Have you ever made any big life changes and let the finances slide a little? I certainly have. With all of life’s ups and downs, it seems the moment something significant happens, finances are one of the easiest things to let go.
Moving is one of those life-disrupting moments. When we moved to a new home 2 ½ years ago, life felt crazy and cash was tight. To compensate for moving expenses and other related changes to the monthly cash flow, we cut our savings by over 50%.
We had all good intentions of it this being temporary…you know, until we got settled. Regrettably, one year later, our spending remained the same and savings continued to suffer.
Between a new home, new commutes, a new school and a new side hustle, life just seemed to take over, with finances suffering the most.
Side note: During this busy time, I stopped reading personal finance blogs and books. In the years prior to the move, I read about personal finance in one way or another every, single day. Coincidence? I think not! 🙂
Something needed to change. We had goals and dreams for the future – and we weren’t going to get there at the rate we’d been going.
My husband and I are both types of people that tend to dive right in and figure out things as we go. We had a brief conversation about it and, one day, decided to increase our automatic savings by 15% (I would honestly recommend a little forethought and planning here)! The 15% was a significant cut to the cash flow we had become accustomed to.
How we were going to do it, we didn’t exactly know but, with our frugal history and knowledge, plus more effort and a little less convenience, we knew it could be done.
How did we decide where to cut?
Even though our spending had increased with the move, I had continued to track expenses through my own spreadsheet and I also utilize Personal Capital (which, by the way, tracks your spending for you – check out their free financial software here). Expense tracking was a lifesaver.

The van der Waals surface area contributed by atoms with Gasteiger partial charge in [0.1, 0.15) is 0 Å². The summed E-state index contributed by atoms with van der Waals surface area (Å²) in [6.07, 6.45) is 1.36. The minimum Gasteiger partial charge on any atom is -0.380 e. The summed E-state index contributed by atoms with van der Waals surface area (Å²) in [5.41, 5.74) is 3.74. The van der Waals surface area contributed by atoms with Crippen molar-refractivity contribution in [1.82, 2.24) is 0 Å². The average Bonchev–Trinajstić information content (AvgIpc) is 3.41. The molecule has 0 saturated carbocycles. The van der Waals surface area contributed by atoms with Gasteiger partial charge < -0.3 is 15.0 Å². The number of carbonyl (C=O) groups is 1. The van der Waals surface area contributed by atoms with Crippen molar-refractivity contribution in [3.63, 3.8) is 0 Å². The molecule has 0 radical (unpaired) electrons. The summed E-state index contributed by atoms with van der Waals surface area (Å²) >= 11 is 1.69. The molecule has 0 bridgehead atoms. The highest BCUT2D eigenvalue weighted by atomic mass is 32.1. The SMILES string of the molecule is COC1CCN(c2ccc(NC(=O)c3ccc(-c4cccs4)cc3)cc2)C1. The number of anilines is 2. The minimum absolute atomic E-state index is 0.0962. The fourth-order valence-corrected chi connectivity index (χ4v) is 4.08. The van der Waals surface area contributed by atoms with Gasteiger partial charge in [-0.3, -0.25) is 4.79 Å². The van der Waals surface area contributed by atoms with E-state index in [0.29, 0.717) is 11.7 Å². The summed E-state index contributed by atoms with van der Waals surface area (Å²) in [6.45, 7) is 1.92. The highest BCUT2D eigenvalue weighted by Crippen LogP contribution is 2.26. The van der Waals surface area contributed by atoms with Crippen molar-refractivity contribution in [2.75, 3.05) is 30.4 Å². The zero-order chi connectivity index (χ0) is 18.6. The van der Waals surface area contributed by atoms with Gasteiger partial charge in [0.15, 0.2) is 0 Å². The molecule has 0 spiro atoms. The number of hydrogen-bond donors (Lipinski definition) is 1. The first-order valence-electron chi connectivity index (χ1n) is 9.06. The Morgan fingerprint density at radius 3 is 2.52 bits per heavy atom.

I combed through the past few months’ expenses and focused in on the variable expenses that were under my control, such as food, clothing, household expenses, home improvement, and entertainment to decide what would make the most impact to cash flow.
How we lowered our expenses
Groceries ($200-300 savings per month)
Groceries were costing us between $550-600 each month at that point. I have successfully kept them under $300 ever since. Other families that share their low grocery spending online provided inspiration, plus the fact that I grow some of our food and cook helped me realize I could do it.
Grocery sales are great, but I discovered they prompted me to buy more food than I needed. I began studying the ads, stocked up only as much as needed and limited my shopping frequency. Coupons usage stopped at this time because I discovered I was buying things just to get the discount.
I continued to cook (and bake) most of our food. Since I’ve done this for years, it wasn’t necessarily an added change, but definitely helped ease the transition to a lower grocery bill.
Gas (average of $150)
Some of this savings was simply a drop in fuel prices, but we made a few tweaks to help boost the savings.
- My husband and I decide each day who drives the most and that person drives the more fuel efficient car.
- I batch errands and keep all errands within the same vicinity (or wait until I have more than one errand in a certain area).
- I don’t leave the car running when waiting for my daughter (even when it’s freezing cold).
- We stay home more on weekends/evenings.